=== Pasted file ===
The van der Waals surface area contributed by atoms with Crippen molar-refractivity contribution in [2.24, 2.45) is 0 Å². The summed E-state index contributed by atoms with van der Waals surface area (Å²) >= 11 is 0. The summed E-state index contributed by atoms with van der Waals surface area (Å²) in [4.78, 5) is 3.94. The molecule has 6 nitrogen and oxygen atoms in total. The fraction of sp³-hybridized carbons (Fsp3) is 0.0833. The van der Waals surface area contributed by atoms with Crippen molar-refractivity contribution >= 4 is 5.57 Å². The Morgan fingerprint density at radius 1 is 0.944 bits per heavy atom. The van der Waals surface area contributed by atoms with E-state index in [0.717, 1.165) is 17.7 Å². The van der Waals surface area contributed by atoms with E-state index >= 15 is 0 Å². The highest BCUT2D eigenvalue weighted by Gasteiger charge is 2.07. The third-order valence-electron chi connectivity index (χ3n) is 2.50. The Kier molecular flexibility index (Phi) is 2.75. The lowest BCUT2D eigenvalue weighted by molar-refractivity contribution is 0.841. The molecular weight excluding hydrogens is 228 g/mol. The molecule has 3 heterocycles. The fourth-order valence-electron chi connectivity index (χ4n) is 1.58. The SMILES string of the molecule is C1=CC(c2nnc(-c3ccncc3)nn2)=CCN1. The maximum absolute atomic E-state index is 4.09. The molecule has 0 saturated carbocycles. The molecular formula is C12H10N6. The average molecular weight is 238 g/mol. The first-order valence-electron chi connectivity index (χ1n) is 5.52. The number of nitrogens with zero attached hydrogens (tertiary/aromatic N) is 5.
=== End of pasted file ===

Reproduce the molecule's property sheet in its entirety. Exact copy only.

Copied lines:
The van der Waals surface area contributed by atoms with Crippen molar-refractivity contribution in [2.24, 2.45) is 0 Å². The summed E-state index contributed by atoms with van der Waals surface area (Å²) >= 11 is 0. The summed E-state index contributed by atoms with van der Waals surface area (Å²) in [4.78, 5) is 3.94. The molecule has 6 nitrogen and oxygen atoms in total. The fraction of sp³-hybridized carbons (Fsp3) is 0.0833. The van der Waals surface area contributed by atoms with Crippen molar-refractivity contribution >= 4 is 5.57 Å². The Morgan fingerprint density at radius 1 is 0.944 bits per heavy atom. The van der Waals surface area contributed by atoms with E-state index in [0.717, 1.165) is 17.7 Å². The van der Waals surface area contributed by atoms with E-state index >= 15 is 0 Å². The highest BCUT2D eigenvalue weighted by Gasteiger charge is 2.07. The third-order valence-electron chi connectivity index (χ3n) is 2.50. The Kier molecular flexibility index (Phi) is 2.75. The lowest BCUT2D eigenvalue weighted by molar-refractivity contribution is 0.841. The molecular weight excluding hydrogens is 228 g/mol. The molecule has 3 heterocycles. The fourth-order valence-electron chi connectivity index (χ4n) is 1.58. The SMILES string of the molecule is C1=CC(c2nnc(-c3ccncc3)nn2)=CCN1. The maximum absolute atomic E-state index is 4.09. The molecule has 0 saturated carbocycles. The molecular formula is C12H10N6. The average molecular weight is 238 g/mol. The first-order valence-electron chi connectivity index (χ1n) is 5.52. The number of nitrogens with zero attached hydrogens (tertiary/aromatic N) is 5.